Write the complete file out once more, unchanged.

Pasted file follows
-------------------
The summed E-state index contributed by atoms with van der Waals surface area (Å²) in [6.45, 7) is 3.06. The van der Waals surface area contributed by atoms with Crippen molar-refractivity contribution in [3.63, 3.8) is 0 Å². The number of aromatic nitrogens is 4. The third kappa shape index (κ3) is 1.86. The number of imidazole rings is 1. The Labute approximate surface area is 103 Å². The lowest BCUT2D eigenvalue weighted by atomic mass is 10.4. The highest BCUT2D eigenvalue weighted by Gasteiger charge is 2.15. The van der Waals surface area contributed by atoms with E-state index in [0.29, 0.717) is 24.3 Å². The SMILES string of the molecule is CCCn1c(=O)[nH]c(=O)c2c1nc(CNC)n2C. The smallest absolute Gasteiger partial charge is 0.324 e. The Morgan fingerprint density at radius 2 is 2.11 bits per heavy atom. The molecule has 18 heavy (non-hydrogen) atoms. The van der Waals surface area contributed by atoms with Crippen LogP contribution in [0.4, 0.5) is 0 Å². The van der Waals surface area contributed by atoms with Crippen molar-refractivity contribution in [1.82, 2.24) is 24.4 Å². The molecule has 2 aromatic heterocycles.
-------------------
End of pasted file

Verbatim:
The summed E-state index contributed by atoms with van der Waals surface area (Å²) in [6.45, 7) is 3.06. The van der Waals surface area contributed by atoms with Crippen molar-refractivity contribution in [3.63, 3.8) is 0 Å². The number of aromatic nitrogens is 4. The third kappa shape index (κ3) is 1.86. The number of imidazole rings is 1. The Labute approximate surface area is 103 Å². The lowest BCUT2D eigenvalue weighted by atomic mass is 10.4. The highest BCUT2D eigenvalue weighted by Gasteiger charge is 2.15. The van der Waals surface area contributed by atoms with E-state index in [0.29, 0.717) is 24.3 Å². The SMILES string of the molecule is CCCn1c(=O)[nH]c(=O)c2c1nc(CNC)n2C. The smallest absolute Gasteiger partial charge is 0.324 e. The Morgan fingerprint density at radius 2 is 2.11 bits per heavy atom. The molecule has 18 heavy (non-hydrogen) atoms. The van der Waals surface area contributed by atoms with Crippen LogP contribution in [0.4, 0.5) is 0 Å². The van der Waals surface area contributed by atoms with Crippen molar-refractivity contribution in [1.82, 2.24) is 24.4 Å². The molecule has 2 aromatic heterocycles.